Keywords in domains don’t equal trust

I Want My Name I Want My Name: Google’s search algorithm, whether we want to believe it or not, is probably the most important algorithm the world has ever created. There are competitors to Google’s search (DuckDuckGo, Baidu, Facebook, etc.), but the internet still basically runs through Google.
But Google’s search isn’t perfect, and even though the algorithm is optimized to send you exactly the results you’re looking for, a human factor still comes into play — trust. Do we trust the results? Has the algorithm been duped to deliver low-quality content instead of the high-quality stuff we’re looking for?
So I was searching for “resistance band exercises” last night because I have some resistance bands being delivered and I want to train like a pro (or something like that). Here are the domains of first five results Google served me:
greatist.com

dailyburn.com

fitnessmagazine.com

realsimple.com

band-exercises.net

One of these domains is not like the others. I’ll go through them again, but with my initial thoughts included (these are just gut reactions purely based on the domain name):
greatist.com - This seems like a questionable mix of bro culture and a BuzzFeed knockoff. Given my exercise-related search, this might be perfect, but it’s not going to be the first thing I click on.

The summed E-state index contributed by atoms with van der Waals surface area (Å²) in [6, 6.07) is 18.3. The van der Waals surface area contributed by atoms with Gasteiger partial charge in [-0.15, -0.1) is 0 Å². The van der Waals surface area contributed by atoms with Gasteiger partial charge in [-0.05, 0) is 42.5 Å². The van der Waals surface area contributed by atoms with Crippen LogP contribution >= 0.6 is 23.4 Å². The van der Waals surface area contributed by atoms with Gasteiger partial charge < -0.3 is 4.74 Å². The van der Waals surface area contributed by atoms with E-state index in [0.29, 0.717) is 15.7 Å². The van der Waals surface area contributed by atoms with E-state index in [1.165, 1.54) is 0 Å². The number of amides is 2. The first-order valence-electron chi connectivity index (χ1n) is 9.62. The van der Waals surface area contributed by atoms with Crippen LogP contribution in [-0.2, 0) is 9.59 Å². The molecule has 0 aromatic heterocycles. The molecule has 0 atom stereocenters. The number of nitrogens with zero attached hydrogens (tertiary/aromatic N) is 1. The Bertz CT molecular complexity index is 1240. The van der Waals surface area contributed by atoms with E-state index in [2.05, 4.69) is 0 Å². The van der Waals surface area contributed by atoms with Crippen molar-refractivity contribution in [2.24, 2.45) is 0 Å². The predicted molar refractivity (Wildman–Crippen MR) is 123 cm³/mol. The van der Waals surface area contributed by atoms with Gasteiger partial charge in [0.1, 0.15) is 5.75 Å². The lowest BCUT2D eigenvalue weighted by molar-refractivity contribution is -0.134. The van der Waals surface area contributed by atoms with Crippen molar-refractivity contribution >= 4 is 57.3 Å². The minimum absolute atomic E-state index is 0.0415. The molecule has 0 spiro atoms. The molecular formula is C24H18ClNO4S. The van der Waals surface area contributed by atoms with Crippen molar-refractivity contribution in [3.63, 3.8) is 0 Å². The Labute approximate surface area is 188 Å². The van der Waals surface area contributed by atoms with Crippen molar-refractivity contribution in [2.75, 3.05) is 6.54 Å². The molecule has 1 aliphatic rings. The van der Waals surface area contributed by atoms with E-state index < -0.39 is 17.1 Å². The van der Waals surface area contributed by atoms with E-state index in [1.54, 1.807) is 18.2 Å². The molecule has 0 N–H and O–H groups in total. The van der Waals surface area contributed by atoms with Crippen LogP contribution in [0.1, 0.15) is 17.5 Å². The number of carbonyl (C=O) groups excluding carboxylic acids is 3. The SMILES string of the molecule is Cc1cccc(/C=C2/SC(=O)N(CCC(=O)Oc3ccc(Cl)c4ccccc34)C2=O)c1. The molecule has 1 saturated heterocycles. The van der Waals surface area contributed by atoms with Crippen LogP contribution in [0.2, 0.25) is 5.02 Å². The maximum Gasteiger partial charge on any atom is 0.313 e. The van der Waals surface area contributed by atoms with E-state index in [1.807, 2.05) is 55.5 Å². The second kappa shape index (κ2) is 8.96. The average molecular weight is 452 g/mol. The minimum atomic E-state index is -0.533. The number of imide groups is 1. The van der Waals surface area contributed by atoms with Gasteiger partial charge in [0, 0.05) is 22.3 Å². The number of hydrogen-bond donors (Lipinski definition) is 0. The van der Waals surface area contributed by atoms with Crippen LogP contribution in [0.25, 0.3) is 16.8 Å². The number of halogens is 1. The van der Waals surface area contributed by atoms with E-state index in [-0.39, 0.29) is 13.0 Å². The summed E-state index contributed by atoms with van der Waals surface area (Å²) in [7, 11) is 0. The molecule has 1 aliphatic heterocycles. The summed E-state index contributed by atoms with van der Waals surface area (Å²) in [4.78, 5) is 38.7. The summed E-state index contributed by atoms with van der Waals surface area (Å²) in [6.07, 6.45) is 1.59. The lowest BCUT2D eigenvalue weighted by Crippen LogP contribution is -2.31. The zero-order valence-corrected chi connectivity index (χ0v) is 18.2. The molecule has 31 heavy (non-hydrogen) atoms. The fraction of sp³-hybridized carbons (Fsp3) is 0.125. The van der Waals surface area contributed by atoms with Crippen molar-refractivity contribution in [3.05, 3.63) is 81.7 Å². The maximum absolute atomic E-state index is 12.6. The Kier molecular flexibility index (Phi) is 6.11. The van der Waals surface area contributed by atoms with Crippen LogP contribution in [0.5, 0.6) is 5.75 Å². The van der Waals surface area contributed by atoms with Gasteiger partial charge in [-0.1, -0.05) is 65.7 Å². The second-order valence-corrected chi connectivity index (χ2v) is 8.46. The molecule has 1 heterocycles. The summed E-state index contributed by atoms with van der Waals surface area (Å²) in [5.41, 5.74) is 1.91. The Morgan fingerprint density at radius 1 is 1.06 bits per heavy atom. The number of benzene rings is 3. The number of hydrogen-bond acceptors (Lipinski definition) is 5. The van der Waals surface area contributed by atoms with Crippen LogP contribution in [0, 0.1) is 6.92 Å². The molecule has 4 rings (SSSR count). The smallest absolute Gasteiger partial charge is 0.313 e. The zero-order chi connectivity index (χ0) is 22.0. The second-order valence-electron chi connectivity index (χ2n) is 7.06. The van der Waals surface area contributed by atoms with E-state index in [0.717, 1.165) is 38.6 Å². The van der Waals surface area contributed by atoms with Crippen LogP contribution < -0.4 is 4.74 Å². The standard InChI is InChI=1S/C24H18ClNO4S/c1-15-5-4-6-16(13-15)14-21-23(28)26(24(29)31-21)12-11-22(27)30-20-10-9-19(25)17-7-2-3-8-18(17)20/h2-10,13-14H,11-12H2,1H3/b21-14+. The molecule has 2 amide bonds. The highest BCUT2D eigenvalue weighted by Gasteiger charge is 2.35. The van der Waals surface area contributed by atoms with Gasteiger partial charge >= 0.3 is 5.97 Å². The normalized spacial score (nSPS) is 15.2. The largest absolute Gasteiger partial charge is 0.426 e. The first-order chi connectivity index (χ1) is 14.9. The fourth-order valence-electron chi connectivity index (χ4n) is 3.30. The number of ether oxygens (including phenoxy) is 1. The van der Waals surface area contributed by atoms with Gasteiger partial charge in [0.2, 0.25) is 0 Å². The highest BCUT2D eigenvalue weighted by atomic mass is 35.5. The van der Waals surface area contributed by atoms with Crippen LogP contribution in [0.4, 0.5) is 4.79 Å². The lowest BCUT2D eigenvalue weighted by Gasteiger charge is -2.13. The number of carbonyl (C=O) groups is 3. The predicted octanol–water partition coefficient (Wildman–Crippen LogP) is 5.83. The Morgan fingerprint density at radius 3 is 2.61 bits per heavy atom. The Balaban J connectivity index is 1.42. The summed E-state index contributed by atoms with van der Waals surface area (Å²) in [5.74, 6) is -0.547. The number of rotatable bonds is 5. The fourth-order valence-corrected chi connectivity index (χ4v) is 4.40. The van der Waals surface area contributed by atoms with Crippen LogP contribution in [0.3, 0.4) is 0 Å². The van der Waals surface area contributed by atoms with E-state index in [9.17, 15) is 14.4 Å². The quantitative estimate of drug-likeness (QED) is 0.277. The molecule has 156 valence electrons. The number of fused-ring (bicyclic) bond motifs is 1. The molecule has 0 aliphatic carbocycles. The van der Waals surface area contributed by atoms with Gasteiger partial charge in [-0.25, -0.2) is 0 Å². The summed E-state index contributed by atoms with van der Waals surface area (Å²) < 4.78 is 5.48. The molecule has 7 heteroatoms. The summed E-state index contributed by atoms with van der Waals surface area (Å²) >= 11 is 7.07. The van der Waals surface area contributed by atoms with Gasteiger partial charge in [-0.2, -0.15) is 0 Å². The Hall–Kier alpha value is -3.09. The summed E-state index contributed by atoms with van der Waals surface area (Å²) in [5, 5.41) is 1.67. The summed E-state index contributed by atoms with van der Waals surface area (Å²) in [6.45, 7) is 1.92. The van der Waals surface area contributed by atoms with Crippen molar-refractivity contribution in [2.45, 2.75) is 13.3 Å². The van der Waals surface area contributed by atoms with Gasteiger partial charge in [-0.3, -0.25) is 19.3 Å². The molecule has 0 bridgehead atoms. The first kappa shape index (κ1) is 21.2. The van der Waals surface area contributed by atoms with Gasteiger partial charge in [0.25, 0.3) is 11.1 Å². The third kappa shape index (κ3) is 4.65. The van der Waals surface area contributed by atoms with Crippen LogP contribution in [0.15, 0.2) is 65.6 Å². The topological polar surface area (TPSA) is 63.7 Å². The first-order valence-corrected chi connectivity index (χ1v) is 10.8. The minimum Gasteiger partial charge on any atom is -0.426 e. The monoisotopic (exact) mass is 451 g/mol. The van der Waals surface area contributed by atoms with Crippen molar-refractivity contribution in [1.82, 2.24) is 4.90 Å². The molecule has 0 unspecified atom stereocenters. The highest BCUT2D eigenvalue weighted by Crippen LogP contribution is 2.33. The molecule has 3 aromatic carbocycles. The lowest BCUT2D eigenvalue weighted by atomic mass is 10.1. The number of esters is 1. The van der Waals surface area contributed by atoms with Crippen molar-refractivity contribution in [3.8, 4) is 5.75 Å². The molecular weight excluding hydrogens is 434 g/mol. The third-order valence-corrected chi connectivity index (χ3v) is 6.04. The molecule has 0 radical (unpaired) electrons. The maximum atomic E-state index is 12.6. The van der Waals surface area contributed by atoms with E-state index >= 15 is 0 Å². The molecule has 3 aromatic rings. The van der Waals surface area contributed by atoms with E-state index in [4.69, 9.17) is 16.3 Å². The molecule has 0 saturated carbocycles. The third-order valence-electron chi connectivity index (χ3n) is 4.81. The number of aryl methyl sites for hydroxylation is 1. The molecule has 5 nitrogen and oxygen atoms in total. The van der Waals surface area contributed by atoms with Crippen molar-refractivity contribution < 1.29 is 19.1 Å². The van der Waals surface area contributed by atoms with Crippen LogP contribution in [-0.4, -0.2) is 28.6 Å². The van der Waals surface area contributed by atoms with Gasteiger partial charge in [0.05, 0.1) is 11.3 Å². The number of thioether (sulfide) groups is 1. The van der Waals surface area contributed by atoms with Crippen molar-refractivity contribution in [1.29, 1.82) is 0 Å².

dailyburn.com - Yep. This is probably what I want. It has the right combo of workout authority and daily motivation.

fitnessmagazine.com - There’s probably some real content here, but the word “fitness” makes me think of 80’s fitness videos — big hair and neon spandex isn’t what I’m looking for today.

realsimple.com - This seems geared towards the Oprah audience. My mom would click on this.

band-exercises.net - 75% chance this is SEO spam. RED ALERT.

The takeaway here is that when you’re naming your site, try not to hit the nail too perfectly. Brand names and domains are subjective, but keyword stuffing is objectively bad (most of the time — I’m sure there’s an exception).
The best beer reviews aren’t going to be on beerreviews.com; they’re going to be on a brandable domain like beeradvocate.com. Similarly, you wouldn’t want to buy a domain from a company called domainnames.com. That’s not a brand; it’s a description.
Use your best judgment when choosing a domain name for your brand. If it seems spammy, it probably is.
A quick word on SEO
The sad truth is that sites like band-exercises.net probably get thousands of hits a week because of prime search placements (the algorithm is clearly fine with keyword stuffing). And because creating spammy affiliate sites is a profitable endeavor (I’m just assuming band-exercises.net is an affiliate site), you might be inclined to pick up a domain like that yourself.
Don’t.
Well, fine. If you’re looking for some kind of temporary spammy profit, then go for it (there’s nothing “wrong” with being spammy for profit — I just don’t like it). Just know that Google tweaks its search algorithm all the time to deliver higher quality results to its users. Eventually, they’ll wise up to keyword stuffing and stop sites like this from appearing on page one of searches.